Uncertainty begets possibility. If you’ve been dreaming of starting your own business, now might just be the right time. After all, the ability to set your own hours and define your own workspace is extremely appealing, now more than ever. Moreover, the market is changing rapidly. Companies that start now can build an infrastructure that supports social distancing and virtual services from the start.

There are many ways to run a business, but one style you should consider is solopreneurship. It won’t be easy, but it will be worth it. Here’s a look at some of what defines a solopreneur, plus some tips for getting started.

Need office space for your new business? Enterprise Coworking offers entrepreneurs a workspace that can drive their success! For inquiries, fill out this online form. 



Simply put, a solopreneur is someone who intends to be the beginning and end of their company’s hierarchy. Rather than hiring traditional employees, solopreneurs wear all of the company’s hats, while occasionally outsourcing work to contractors on a temporary basis. This is the perfect fit for someone who wants total control over every aspect of their business (including, of course, the profits).

However, this isn’t a good fit for every person or every business model. If you know you’d get overwhelmed by managing every aspect of a business, you should plan to hire staff rather than go it alone. You’re also inherently limited in solopreneurship to the amount of workload you can handle alone, so you’ll effectively cap your potential profits. Take all the pros and cons into consideration before you dive in.


Whenever you work for yourself, you have to keep track of and pay your own taxes. This can be a big adjustment for someone who has always worked for a large company that does this for them. A good rule of thumb is to set 30% of your profits away in a savings account so you’re not caught off guard come tax time. You can also look into setting up an LLC – although the rules vary by state, this designation can help simplify your tax process.


Organization is a solopreneur’s best friend. As a result, any tools that work to help you keep your tasks, goals and projects on track will be a major helper. If you work best with paper and pen, look into planners designed specifically for business owners. Use these to keep track of deadlines, appointments, and to-dos, as well as to track and evaluate your goals.

Next, set yourself up for success with a reliable computer, a headset, webcam, and, of course, a comfortable desk and chair. These are the foundational tools of your office that you won’t be able to live without. Also, make sure you’re connected to powerful and dependable internet service. 5G internet is now available in Denver and is up to 25 times faster than 4G networks. As time goes on, you’ll have a better sense of what else you may need to ensure your work makes a difference and is productive.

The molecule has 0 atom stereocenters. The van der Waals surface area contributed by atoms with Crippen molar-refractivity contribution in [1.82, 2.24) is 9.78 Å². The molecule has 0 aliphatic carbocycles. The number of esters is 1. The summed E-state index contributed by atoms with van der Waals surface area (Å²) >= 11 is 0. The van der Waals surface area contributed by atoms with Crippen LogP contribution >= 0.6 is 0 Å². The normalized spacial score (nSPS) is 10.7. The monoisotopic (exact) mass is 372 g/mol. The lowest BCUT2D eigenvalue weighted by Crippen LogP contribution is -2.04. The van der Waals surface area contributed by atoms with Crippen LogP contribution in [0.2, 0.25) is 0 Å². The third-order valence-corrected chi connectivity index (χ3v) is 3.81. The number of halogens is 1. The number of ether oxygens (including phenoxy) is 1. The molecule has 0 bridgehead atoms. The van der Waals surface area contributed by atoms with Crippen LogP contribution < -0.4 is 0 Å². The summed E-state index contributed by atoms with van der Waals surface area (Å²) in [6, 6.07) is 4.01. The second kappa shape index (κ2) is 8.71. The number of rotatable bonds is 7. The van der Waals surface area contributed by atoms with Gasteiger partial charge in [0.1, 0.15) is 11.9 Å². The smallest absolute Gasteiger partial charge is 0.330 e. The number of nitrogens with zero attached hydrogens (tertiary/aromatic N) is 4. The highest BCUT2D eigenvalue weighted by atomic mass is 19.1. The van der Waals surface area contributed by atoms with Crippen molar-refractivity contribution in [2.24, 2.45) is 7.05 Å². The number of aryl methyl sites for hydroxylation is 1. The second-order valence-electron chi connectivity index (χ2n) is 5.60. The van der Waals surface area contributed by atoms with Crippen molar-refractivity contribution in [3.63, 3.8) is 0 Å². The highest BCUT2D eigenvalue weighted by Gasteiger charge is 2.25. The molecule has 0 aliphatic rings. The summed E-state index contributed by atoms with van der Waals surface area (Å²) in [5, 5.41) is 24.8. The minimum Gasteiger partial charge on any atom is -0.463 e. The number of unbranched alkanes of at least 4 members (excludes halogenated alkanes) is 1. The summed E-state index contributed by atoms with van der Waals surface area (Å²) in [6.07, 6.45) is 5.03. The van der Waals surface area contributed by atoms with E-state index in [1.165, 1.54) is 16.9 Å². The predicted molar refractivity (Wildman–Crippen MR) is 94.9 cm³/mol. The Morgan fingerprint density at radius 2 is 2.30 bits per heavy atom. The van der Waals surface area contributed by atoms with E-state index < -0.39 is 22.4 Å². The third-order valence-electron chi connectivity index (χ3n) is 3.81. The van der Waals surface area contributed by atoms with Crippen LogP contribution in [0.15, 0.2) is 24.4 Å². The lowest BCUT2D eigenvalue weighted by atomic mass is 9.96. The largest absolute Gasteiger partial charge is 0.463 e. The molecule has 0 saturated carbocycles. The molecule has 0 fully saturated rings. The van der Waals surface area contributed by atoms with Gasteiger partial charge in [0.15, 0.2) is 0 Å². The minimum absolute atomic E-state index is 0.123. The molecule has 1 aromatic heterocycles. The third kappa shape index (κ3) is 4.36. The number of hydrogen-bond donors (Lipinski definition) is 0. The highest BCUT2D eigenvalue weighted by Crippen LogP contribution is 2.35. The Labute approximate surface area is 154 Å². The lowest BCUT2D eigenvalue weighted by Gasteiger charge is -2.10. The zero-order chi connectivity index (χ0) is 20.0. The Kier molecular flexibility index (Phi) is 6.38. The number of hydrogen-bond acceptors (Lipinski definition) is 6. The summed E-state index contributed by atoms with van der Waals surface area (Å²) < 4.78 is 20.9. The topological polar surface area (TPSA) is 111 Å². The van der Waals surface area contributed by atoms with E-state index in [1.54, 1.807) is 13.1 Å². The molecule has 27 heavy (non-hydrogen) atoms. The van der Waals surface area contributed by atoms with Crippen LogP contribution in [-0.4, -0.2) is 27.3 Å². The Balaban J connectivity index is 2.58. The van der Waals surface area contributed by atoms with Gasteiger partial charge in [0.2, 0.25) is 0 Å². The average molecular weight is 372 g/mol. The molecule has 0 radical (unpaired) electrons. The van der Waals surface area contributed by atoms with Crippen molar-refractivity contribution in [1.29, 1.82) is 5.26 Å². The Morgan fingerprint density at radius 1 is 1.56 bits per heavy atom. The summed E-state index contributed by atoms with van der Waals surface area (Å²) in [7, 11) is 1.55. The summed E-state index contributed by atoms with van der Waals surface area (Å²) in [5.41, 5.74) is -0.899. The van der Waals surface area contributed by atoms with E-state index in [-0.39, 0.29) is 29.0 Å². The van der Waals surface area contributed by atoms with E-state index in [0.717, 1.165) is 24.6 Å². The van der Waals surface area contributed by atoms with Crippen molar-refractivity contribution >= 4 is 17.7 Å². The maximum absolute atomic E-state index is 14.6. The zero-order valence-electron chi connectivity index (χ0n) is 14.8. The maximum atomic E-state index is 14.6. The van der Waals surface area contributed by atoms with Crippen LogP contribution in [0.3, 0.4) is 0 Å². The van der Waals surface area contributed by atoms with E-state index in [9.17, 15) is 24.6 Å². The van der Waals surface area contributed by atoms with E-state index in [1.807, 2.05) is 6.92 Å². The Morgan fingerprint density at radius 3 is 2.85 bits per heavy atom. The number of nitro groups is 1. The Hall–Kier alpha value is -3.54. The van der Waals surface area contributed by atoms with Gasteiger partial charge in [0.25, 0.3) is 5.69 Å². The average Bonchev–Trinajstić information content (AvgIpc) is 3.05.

You can also look into task management software, if you’d prefer something digital. There are a ton of great programs out there you can use to make sure you’re staying on track. Look for digital planners that can sync between several devices. This way, you’ll always have your to-do list with you, making it easier to stay aware of what you’re doing now and what’s coming next.

Finally, consider hiring a virtual personal assistant on a contract basis. Even if you only need their help during particularly busy times, an extra hand can substantially simplify your workload. Freeing up some of your time means you have the energy and mental headspace to push your business forward.


Just because you’re a solopreneur doesn’t mean you should be totally isolated from other like-minded professionals. Opting to run your business from a shared office space, like Enterprise Coworking, has all kinds of wonderful benefits for solo business owners. From a cost standpoint, it’s one of the best ways to work, since you have access to free internet, copying and printing services, and even coffee and tea. Coworking spaces also offer free opportunities to network (without having to pay expensive membership fees for networking organizations). Not only is connecting with other professionals a great way to learn about your market, you may even build relationships that bring you business. With all of these perks, working from home or at a local coffee shop simply doesn’t compare to coworking!


There’s nothing wrong with changing your plans down the road. It’s perfectly conceivable that you might start off thinking you can manage things all on your own, then realize you really need another person. It’s also fine to manage just well by yourself, but eventually decide you’d like to expand.

However, the transition from solopreneurship to a traditional business hierarchy can be challenging. Before you start hiring, reflect on your experience going solo. Take some time to think about what you’ve valued most about the experience, and see if you can bring that forward into the new structure.

Running a business on your own is a major challenge, but it can be incredibly rewarding. Take a closer look at solopreneurship to see if it’s right for you. If so, your great idea is just waiting for you to start!

Photo Credit: Pexels